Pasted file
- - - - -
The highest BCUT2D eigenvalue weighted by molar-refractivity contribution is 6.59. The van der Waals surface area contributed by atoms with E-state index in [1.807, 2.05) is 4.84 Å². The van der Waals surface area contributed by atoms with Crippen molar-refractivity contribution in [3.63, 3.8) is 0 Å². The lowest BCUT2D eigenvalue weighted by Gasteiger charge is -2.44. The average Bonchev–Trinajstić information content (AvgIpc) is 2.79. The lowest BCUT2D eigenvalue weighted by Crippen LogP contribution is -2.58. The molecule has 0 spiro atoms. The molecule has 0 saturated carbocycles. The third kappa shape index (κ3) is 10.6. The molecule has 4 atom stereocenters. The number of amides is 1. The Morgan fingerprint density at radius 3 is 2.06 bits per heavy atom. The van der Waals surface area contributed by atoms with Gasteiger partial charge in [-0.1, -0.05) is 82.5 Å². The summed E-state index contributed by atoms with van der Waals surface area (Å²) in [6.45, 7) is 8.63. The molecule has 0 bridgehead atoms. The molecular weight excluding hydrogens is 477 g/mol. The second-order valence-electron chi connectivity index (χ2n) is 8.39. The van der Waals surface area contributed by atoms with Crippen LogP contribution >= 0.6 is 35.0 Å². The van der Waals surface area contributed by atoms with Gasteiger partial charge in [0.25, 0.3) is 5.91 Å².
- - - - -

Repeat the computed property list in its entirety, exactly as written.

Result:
The highest BCUT2D eigenvalue weighted by molar-refractivity contribution is 6.59. The van der Waals surface area contributed by atoms with E-state index in [1.807, 2.05) is 4.84 Å². The van der Waals surface area contributed by atoms with Crippen molar-refractivity contribution in [3.63, 3.8) is 0 Å². The lowest BCUT2D eigenvalue weighted by Gasteiger charge is -2.44. The average Bonchev–Trinajstić information content (AvgIpc) is 2.79. The lowest BCUT2D eigenvalue weighted by Crippen LogP contribution is -2.58. The molecule has 0 spiro atoms. The molecule has 0 saturated carbocycles. The third kappa shape index (κ3) is 10.6. The molecule has 4 atom stereocenters. The number of amides is 1. The Morgan fingerprint density at radius 3 is 2.06 bits per heavy atom. The van der Waals surface area contributed by atoms with Gasteiger partial charge in [-0.1, -0.05) is 82.5 Å². The summed E-state index contributed by atoms with van der Waals surface area (Å²) in [6.45, 7) is 8.63. The molecule has 0 bridgehead atoms. The molecular weight excluding hydrogens is 477 g/mol. The second-order valence-electron chi connectivity index (χ2n) is 8.39. The van der Waals surface area contributed by atoms with Crippen LogP contribution >= 0.6 is 35.0 Å². The van der Waals surface area contributed by atoms with Gasteiger partial charge in [0.25, 0.3) is 5.91 Å².